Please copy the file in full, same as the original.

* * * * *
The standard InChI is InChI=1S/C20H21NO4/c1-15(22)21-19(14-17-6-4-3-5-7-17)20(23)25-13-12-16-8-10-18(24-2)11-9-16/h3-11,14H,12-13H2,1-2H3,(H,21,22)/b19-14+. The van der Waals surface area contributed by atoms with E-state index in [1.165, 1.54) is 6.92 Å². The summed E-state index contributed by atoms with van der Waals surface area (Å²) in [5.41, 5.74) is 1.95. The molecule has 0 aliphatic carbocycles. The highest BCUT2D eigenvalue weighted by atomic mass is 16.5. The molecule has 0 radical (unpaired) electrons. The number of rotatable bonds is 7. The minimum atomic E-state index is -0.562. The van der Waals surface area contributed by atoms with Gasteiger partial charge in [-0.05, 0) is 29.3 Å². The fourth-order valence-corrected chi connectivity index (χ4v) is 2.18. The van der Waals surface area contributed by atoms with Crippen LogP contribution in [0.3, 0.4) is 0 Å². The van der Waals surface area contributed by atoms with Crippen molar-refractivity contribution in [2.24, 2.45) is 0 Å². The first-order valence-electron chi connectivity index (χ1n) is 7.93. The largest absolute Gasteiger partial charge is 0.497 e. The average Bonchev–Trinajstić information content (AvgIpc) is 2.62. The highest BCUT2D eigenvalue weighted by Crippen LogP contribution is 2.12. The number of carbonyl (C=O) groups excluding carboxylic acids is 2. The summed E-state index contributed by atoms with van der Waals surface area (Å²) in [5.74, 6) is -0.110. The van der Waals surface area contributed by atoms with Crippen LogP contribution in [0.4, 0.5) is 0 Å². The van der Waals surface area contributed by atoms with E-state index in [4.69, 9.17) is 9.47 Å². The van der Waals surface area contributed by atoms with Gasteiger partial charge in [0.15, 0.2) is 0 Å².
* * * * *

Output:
The standard InChI is InChI=1S/C20H21NO4/c1-15(22)21-19(14-17-6-4-3-5-7-17)20(23)25-13-12-16-8-10-18(24-2)11-9-16/h3-11,14H,12-13H2,1-2H3,(H,21,22)/b19-14+. The van der Waals surface area contributed by atoms with E-state index in [1.165, 1.54) is 6.92 Å². The summed E-state index contributed by atoms with van der Waals surface area (Å²) in [5.41, 5.74) is 1.95. The molecule has 0 aliphatic carbocycles. The highest BCUT2D eigenvalue weighted by atomic mass is 16.5. The molecule has 0 radical (unpaired) electrons. The number of rotatable bonds is 7. The minimum atomic E-state index is -0.562. The van der Waals surface area contributed by atoms with Gasteiger partial charge in [-0.05, 0) is 29.3 Å². The fourth-order valence-corrected chi connectivity index (χ4v) is 2.18. The van der Waals surface area contributed by atoms with Crippen LogP contribution in [0.3, 0.4) is 0 Å². The van der Waals surface area contributed by atoms with Crippen molar-refractivity contribution in [2.24, 2.45) is 0 Å². The first-order valence-electron chi connectivity index (χ1n) is 7.93. The largest absolute Gasteiger partial charge is 0.497 e. The average Bonchev–Trinajstić information content (AvgIpc) is 2.62. The highest BCUT2D eigenvalue weighted by Crippen LogP contribution is 2.12. The number of carbonyl (C=O) groups excluding carboxylic acids is 2. The summed E-state index contributed by atoms with van der Waals surface area (Å²) in [5.74, 6) is -0.110. The van der Waals surface area contributed by atoms with Crippen LogP contribution in [0.4, 0.5) is 0 Å². The van der Waals surface area contributed by atoms with E-state index in [4.69, 9.17) is 9.47 Å². The van der Waals surface area contributed by atoms with Gasteiger partial charge in [0.15, 0.2) is 0 Å².